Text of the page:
Baalbeck, Lebanon's greatest Roman treasure, can be counted among the wonders of the ancient world. The largest and most noble Roman temples ever built, they are also among the best preserved.
Baalbeck's temples were built on an ancient tell that goes back at least to the end of the third millennium B.C.
During the Hellenistic period (333-64 B.C.) the Greeks identified the god of Baalbeck with the sun god and the city was called Heliopolis or City of the Sun.
Those 6 columns shown in picture are the only still standing remains of the temple of Jupiter, The great Temple of the Sun, which was about 49 by 88 m (about 160 by 290 ft) and contained 58 Corinthian columns, each 22.9 m (75 ft) high and 2.2 m (7.25 ft) in diameter. The entablature was 4.3 m (14 ft) in height.
The temple appears to have been built on an artificial mound of earth, with great stones, or megaliths, employed to sustain this mass.
These magnificent columns are known to have been quarried in Aswan, Egypt but how they were actually transported by land and sea to Baalbek remains an engineering mystery.
The great mystery of the ruins of Baalbek, and indeed one of the greatest mysteries of the ancient world, concerns the massive foundation stones beneath the Roman Temple of Jupiter. Crafted blocks range in size from thirty to thirty three feet in length, fourteen feet in height and ten feet in depth, and weigh approximately 450 tons each.
Above the six blocks on the western side are three even larger stones, called the Trilithon, whose weight exceeds 1000 tons each. These great stones vary in size between sixty-three and sixty-five feet in length, with a height of fourteen feet six inches and a depth of twelve feet.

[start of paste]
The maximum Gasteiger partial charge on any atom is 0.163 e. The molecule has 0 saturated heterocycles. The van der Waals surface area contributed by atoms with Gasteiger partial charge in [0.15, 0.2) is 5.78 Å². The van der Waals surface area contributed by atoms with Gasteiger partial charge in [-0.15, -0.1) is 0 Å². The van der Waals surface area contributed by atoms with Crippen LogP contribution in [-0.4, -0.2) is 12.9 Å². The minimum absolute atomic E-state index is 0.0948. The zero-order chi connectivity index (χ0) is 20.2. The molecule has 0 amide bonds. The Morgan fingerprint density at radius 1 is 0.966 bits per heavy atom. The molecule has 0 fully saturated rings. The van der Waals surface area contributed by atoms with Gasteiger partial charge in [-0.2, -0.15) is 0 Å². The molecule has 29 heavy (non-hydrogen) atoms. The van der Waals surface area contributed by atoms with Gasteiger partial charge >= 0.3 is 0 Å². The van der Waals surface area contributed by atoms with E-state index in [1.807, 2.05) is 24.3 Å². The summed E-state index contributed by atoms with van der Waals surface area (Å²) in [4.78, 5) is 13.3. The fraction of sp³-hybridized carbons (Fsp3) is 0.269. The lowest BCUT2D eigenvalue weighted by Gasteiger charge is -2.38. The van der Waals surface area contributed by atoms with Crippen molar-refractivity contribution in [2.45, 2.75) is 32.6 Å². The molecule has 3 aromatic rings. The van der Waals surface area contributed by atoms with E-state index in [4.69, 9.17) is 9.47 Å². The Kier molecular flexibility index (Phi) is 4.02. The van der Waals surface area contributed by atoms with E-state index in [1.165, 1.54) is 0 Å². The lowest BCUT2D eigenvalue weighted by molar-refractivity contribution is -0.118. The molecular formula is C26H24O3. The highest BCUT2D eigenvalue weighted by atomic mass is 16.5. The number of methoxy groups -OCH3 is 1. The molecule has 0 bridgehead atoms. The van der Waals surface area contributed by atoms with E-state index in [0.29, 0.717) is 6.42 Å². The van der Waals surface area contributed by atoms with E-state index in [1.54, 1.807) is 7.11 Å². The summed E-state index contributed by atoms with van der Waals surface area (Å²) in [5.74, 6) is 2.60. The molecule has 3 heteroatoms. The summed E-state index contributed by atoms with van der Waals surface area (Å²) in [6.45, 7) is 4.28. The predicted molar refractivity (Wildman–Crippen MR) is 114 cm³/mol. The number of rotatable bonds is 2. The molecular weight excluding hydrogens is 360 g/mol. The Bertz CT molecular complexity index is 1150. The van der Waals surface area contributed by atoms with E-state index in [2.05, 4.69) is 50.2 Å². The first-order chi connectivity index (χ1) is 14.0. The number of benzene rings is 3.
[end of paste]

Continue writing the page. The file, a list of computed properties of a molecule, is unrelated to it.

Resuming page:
Another even larger stone lies in a limestone quarry a quarter of a mile from the Baalbek complex. Weighing an estimated 1200 tons, it is sixty-nine feet by sixteen feet by thirteen feet ten inches, making it the single largest piece of stonework ever crafted in the world.
Why these stones are such an enigma to contemporary scientists, both engineers and archaeologists alike, is that their method of quarrying, transportation and precision placement is beyond the technological ability of any known ancient or modern builders.
Various ‘scholars’, uncomfortable with the notion that ancient cultures might have developed knowledge superior to modern science, have decided that the massive Baalbek stones were laboriously dragged from the nearby quarries to the temple site. While carved images in the temples of Egypt and Mesopotamia do indeed give evidence of this method of block transportation - using ropes, wooden rollers and thousands of laborers - the dragged blocks are known to have been only 1/10th the size and weight of the Baalbek stones and to have been moved along flat surfaces with wide movement paths. The route to the site of Baalbek, however, is up hill, over rough and winding terrain, and there is no evidence whatsoever of a flat hauling surface having been created in ancient times.
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